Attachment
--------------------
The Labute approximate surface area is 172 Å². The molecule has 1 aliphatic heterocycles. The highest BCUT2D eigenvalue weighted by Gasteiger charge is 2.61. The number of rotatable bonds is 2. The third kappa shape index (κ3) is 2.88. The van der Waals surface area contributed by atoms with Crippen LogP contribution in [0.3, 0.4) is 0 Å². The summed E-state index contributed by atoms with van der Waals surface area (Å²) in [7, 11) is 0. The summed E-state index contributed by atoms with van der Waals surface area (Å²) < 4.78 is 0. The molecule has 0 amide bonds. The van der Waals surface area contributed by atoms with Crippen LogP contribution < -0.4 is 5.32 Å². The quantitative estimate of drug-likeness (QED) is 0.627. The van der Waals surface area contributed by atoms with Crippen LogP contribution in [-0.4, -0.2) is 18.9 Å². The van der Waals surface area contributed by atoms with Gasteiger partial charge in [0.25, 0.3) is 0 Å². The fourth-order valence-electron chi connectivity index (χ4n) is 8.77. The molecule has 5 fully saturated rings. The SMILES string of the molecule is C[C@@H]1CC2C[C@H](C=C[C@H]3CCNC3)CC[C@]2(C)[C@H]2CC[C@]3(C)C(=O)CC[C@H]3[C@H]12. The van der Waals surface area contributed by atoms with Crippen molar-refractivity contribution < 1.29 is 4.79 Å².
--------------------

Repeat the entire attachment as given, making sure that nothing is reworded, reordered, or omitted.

The Labute approximate surface area is 172 Å². The molecule has 1 aliphatic heterocycles. The highest BCUT2D eigenvalue weighted by Gasteiger charge is 2.61. The number of rotatable bonds is 2. The third kappa shape index (κ3) is 2.88. The van der Waals surface area contributed by atoms with Crippen LogP contribution in [0.3, 0.4) is 0 Å². The summed E-state index contributed by atoms with van der Waals surface area (Å²) in [7, 11) is 0. The summed E-state index contributed by atoms with van der Waals surface area (Å²) < 4.78 is 0. The molecule has 0 amide bonds. The van der Waals surface area contributed by atoms with Crippen LogP contribution < -0.4 is 5.32 Å². The quantitative estimate of drug-likeness (QED) is 0.627. The van der Waals surface area contributed by atoms with Crippen LogP contribution in [-0.4, -0.2) is 18.9 Å². The van der Waals surface area contributed by atoms with Gasteiger partial charge in [0.25, 0.3) is 0 Å². The fourth-order valence-electron chi connectivity index (χ4n) is 8.77. The molecule has 5 fully saturated rings. The SMILES string of the molecule is C[C@@H]1CC2C[C@H](C=C[C@H]3CCNC3)CC[C@]2(C)[C@H]2CC[C@]3(C)C(=O)CC[C@H]3[C@H]12. The van der Waals surface area contributed by atoms with Crippen molar-refractivity contribution < 1.29 is 4.79 Å².